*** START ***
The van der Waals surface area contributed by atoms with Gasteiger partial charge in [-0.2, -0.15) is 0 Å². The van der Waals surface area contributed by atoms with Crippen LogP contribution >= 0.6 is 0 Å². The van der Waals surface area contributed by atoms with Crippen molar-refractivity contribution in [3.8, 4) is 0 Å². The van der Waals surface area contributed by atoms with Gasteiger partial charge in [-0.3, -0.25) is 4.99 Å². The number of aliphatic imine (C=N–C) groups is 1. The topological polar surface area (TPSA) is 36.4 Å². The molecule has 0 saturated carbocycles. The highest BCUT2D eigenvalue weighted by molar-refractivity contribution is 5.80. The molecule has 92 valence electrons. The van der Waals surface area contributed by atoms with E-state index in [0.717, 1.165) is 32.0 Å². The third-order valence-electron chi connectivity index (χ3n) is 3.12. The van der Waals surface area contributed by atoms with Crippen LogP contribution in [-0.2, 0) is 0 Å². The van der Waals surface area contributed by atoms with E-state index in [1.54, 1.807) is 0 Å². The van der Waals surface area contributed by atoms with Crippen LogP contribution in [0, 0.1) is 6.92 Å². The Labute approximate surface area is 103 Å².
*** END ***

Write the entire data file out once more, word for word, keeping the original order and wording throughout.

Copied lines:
The van der Waals surface area contributed by atoms with Gasteiger partial charge in [-0.2, -0.15) is 0 Å². The van der Waals surface area contributed by atoms with Crippen LogP contribution >= 0.6 is 0 Å². The van der Waals surface area contributed by atoms with Crippen molar-refractivity contribution in [3.8, 4) is 0 Å². The van der Waals surface area contributed by atoms with Gasteiger partial charge in [-0.3, -0.25) is 4.99 Å². The number of aliphatic imine (C=N–C) groups is 1. The topological polar surface area (TPSA) is 36.4 Å². The molecule has 0 saturated carbocycles. The highest BCUT2D eigenvalue weighted by molar-refractivity contribution is 5.80. The molecule has 92 valence electrons. The van der Waals surface area contributed by atoms with E-state index in [0.717, 1.165) is 32.0 Å². The third-order valence-electron chi connectivity index (χ3n) is 3.12. The van der Waals surface area contributed by atoms with Crippen LogP contribution in [-0.2, 0) is 0 Å². The van der Waals surface area contributed by atoms with E-state index in [1.54, 1.807) is 0 Å². The van der Waals surface area contributed by atoms with Crippen LogP contribution in [0, 0.1) is 6.92 Å². The Labute approximate surface area is 103 Å².